Hiking With The D810 - The Quiraing

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Steve Monks
Steve Monks Regular Member • Posts: 453
Hiking With The D810 - The Quiraing
19

I've wanted to visit and photograph The Isle of Skye for a number of years now, particularly the area known as The Quiraing, so it was with some anticipation that I booked a couple of nights accommodation and set off on the long drive up to the island.

The following pictures are from two shoots on the same day, the first was to catch the sunrise.

Despite never visiting the area before, I'd tried to plan as much as possible in advance, so I'd plotted potential viewing locations and routes beforehand using the OS maps online 2D and 3D maps, so I had a rough idea of where to head.

I managed to arrive at the car park at the last minute, with about 20 minutes to spare before the sun came up, so I needed to make a hasty hike up to a decent viewing point.

As it turned out, the sunrise itself was a bit bland, with a featureless sky and no significant colour. Still the scenery itself was stunning and did not disappoint, so I took a number of images from a few locations at different points along the hiking trail at a number of focal lengths.

In this instance I was using primes and, unusually for me, a tripod. Unusual because I generally prefer the flexibility and ease of hand held shooting, but with the low light levels and use of f/8.0 at ISO 64, the tripod was something of a necessary evil. An additional benefit of the tripod when using primes is it makes lens swaps a lot easier than trying to juggle two lenses and a camera in your hands.

Sunrise at The Quiraing. Slightly annoyed at myself for the framing here, it should be a bit lower to catch the curve of the river in the foreground. Another shot from later in the day manages this much better, but the lighting and atmosphere are completely different. This is what you get for turning up at the last minute and rushing.

After the sunrise shoot, I headed back to my lodgings for breakfast before returning for a proper hike to the top of Meall Na Suiramach. The idea was that I'd get a different perpsective on the ridge from the top of there, but the weather had other ideas.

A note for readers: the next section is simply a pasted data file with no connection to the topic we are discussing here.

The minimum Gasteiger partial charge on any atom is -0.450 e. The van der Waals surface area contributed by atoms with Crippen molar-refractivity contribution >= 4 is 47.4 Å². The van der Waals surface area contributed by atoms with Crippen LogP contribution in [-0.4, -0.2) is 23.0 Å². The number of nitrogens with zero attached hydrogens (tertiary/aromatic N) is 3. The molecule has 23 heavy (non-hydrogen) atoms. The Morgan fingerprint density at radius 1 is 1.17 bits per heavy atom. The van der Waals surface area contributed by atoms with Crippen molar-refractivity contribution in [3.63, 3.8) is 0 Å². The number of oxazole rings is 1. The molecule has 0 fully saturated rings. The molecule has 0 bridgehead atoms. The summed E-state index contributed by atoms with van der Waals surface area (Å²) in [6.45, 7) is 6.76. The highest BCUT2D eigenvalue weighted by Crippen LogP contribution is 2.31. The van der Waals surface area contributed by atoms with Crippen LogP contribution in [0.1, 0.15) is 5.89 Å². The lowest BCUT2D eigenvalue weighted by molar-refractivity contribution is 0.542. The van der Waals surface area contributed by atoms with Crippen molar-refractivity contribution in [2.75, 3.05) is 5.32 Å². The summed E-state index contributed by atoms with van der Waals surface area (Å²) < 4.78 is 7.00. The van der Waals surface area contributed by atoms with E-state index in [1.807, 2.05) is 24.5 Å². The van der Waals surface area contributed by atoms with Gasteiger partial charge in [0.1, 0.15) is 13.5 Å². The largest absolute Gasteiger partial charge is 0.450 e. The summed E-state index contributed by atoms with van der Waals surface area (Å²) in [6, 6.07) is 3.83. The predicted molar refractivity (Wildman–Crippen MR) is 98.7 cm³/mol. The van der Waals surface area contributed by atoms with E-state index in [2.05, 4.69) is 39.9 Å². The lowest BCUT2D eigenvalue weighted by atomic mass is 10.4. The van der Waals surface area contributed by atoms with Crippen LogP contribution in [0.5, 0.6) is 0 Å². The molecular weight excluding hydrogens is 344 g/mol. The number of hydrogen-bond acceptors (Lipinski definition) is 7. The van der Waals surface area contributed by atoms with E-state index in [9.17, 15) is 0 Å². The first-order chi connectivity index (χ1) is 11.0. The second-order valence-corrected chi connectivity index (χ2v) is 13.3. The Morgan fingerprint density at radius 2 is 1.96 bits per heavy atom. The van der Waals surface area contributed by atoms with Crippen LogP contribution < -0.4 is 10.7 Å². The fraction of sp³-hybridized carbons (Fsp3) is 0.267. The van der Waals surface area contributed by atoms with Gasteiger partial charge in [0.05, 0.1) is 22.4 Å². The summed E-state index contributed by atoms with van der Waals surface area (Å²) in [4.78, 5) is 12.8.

The early part of the walk was fine. A bit of a wind had built up since the morning, but it was dry and reasonably clear, although the tops were looking a bit claggy.

As I was now carrying my full survival gear, two cameras (the D810 and an E-M1 MKII) plus a pocketful of lenses, the following shots are all hand held as I didn't fancy lugging the tripod up to the summit of Meall Na Suiramach.

Heading into The Quiraing. The crags to the left are Creag Loisgte and the pointy hill in the distance is Dun Mor. My planned walk would take round, up and onto the top of the crags for a higher aspect view of the Trotternish Ridge (off camera to my right in this shot).

A different view of the ridge from earlier along the footpath. The hill in the foreground is Cnoc a Mheirlich.

This is from a similar location to the dawn shot and I think is framed a bit better as it doesn't cut the river off at the bottom. The benefits of not being in a rush, or half asleep for that matter.

Further along the path and The Prison begins to come into view.

The Prison is a fascinating rock formation that looks like an old style prison from certain angles.

The Ridge with Cleat and Loch Cleat in the foreground.

A wider perspective from roughly the same location.

At this point I'd climbed the slippery rocky path up to Fir Breugach, so this is looking more or less due South from the top of the path. Having left the valley I was now exposed to the full force of the wind and struggling to remain upright.

Having made my way further up the path to the summit. This is the last shot taken with the D810 as heavy drizzle kicked in at this point and none of my prime lenses are weather resistant.It turns out that drizzle hitting your face in a 40MPH gale is quite uncomfortable, however a recently purchased ski mask turned out to be an invaluable aid as I continued into the wind toward the fog shrouded summit.As you might imagine, there were no views to be had from up there at all and I had to resort to navigating by map and compass (I always carry these, just in case) to keep away from the ridge and get safely back to the car.

 Steve Monks's gear list:Steve Monks's gear list
Panasonic Lumix DMC-GH4 Nikon D810 Panasonic Lumix DMC-GM5 Panasonic Lumix DMC-GX8 Olympus E-M1 II +12 more
Nikon D810
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